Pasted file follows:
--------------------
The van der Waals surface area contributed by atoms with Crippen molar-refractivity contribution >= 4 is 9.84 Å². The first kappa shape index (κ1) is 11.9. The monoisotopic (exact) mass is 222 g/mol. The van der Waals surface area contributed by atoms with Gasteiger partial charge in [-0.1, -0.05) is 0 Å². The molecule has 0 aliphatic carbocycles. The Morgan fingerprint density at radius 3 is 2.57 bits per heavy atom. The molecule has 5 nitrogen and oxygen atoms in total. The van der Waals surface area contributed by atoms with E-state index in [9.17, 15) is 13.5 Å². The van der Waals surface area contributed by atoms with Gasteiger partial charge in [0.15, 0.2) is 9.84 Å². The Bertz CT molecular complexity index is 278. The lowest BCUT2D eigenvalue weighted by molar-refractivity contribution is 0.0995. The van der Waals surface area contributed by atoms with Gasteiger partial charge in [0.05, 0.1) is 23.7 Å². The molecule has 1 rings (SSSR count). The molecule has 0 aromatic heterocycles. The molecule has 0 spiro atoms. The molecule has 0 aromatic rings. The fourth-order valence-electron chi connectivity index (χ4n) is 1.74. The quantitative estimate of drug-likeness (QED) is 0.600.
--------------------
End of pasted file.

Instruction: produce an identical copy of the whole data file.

The van der Waals surface area contributed by atoms with Crippen molar-refractivity contribution >= 4 is 9.84 Å². The first kappa shape index (κ1) is 11.9. The monoisotopic (exact) mass is 222 g/mol. The van der Waals surface area contributed by atoms with Gasteiger partial charge in [-0.1, -0.05) is 0 Å². The molecule has 0 aliphatic carbocycles. The Morgan fingerprint density at radius 3 is 2.57 bits per heavy atom. The molecule has 5 nitrogen and oxygen atoms in total. The van der Waals surface area contributed by atoms with E-state index in [9.17, 15) is 13.5 Å². The van der Waals surface area contributed by atoms with Gasteiger partial charge in [0.15, 0.2) is 9.84 Å². The Bertz CT molecular complexity index is 278. The lowest BCUT2D eigenvalue weighted by molar-refractivity contribution is 0.0995. The van der Waals surface area contributed by atoms with Gasteiger partial charge in [0.05, 0.1) is 23.7 Å². The molecule has 1 rings (SSSR count). The molecule has 0 aromatic heterocycles. The molecule has 0 spiro atoms. The molecule has 0 aromatic rings. The fourth-order valence-electron chi connectivity index (χ4n) is 1.74. The quantitative estimate of drug-likeness (QED) is 0.600.